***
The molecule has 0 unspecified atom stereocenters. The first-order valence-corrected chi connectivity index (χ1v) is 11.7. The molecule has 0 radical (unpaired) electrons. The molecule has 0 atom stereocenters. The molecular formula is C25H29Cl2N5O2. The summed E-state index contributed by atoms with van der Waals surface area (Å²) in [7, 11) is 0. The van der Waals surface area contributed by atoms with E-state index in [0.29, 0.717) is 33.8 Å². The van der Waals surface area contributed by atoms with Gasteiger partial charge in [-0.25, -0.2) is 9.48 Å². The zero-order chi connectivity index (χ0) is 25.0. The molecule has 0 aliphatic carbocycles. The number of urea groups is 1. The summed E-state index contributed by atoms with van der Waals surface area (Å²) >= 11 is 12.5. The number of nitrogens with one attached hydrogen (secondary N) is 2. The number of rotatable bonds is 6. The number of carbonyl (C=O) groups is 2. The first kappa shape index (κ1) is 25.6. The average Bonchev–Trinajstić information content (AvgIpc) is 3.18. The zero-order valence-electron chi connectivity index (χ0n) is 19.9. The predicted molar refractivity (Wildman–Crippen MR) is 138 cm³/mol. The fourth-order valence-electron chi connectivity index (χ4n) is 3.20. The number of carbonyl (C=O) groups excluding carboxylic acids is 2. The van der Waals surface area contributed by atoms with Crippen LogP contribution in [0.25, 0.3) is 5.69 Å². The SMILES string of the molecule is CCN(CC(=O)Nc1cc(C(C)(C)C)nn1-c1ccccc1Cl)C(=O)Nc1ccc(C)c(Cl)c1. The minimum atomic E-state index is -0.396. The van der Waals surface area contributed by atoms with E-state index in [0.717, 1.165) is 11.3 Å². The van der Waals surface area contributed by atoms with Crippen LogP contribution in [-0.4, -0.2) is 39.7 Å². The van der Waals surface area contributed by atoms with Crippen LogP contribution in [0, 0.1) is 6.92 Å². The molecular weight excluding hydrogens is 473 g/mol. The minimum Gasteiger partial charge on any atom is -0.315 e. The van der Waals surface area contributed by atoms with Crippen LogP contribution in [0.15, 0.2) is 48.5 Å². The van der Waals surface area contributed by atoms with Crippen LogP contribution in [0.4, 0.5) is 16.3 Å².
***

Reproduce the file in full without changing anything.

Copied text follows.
The molecule has 0 unspecified atom stereocenters. The first-order valence-corrected chi connectivity index (χ1v) is 11.7. The molecule has 0 radical (unpaired) electrons. The molecule has 0 atom stereocenters. The molecular formula is C25H29Cl2N5O2. The summed E-state index contributed by atoms with van der Waals surface area (Å²) in [7, 11) is 0. The van der Waals surface area contributed by atoms with E-state index in [0.29, 0.717) is 33.8 Å². The van der Waals surface area contributed by atoms with Gasteiger partial charge in [-0.25, -0.2) is 9.48 Å². The zero-order chi connectivity index (χ0) is 25.0. The molecule has 0 aliphatic carbocycles. The number of urea groups is 1. The summed E-state index contributed by atoms with van der Waals surface area (Å²) >= 11 is 12.5. The number of nitrogens with one attached hydrogen (secondary N) is 2. The number of rotatable bonds is 6. The number of carbonyl (C=O) groups is 2. The first kappa shape index (κ1) is 25.6. The average Bonchev–Trinajstić information content (AvgIpc) is 3.18. The zero-order valence-electron chi connectivity index (χ0n) is 19.9. The predicted molar refractivity (Wildman–Crippen MR) is 138 cm³/mol. The fourth-order valence-electron chi connectivity index (χ4n) is 3.20. The number of carbonyl (C=O) groups excluding carboxylic acids is 2. The van der Waals surface area contributed by atoms with Crippen LogP contribution in [0.25, 0.3) is 5.69 Å². The SMILES string of the molecule is CCN(CC(=O)Nc1cc(C(C)(C)C)nn1-c1ccccc1Cl)C(=O)Nc1ccc(C)c(Cl)c1. The minimum atomic E-state index is -0.396. The van der Waals surface area contributed by atoms with E-state index in [0.717, 1.165) is 11.3 Å². The van der Waals surface area contributed by atoms with Crippen LogP contribution in [-0.4, -0.2) is 39.7 Å². The van der Waals surface area contributed by atoms with Crippen LogP contribution in [0, 0.1) is 6.92 Å². The molecular weight excluding hydrogens is 473 g/mol. The minimum Gasteiger partial charge on any atom is -0.315 e. The van der Waals surface area contributed by atoms with Crippen LogP contribution in [0.15, 0.2) is 48.5 Å². The van der Waals surface area contributed by atoms with Crippen LogP contribution in [0.4, 0.5) is 16.3 Å².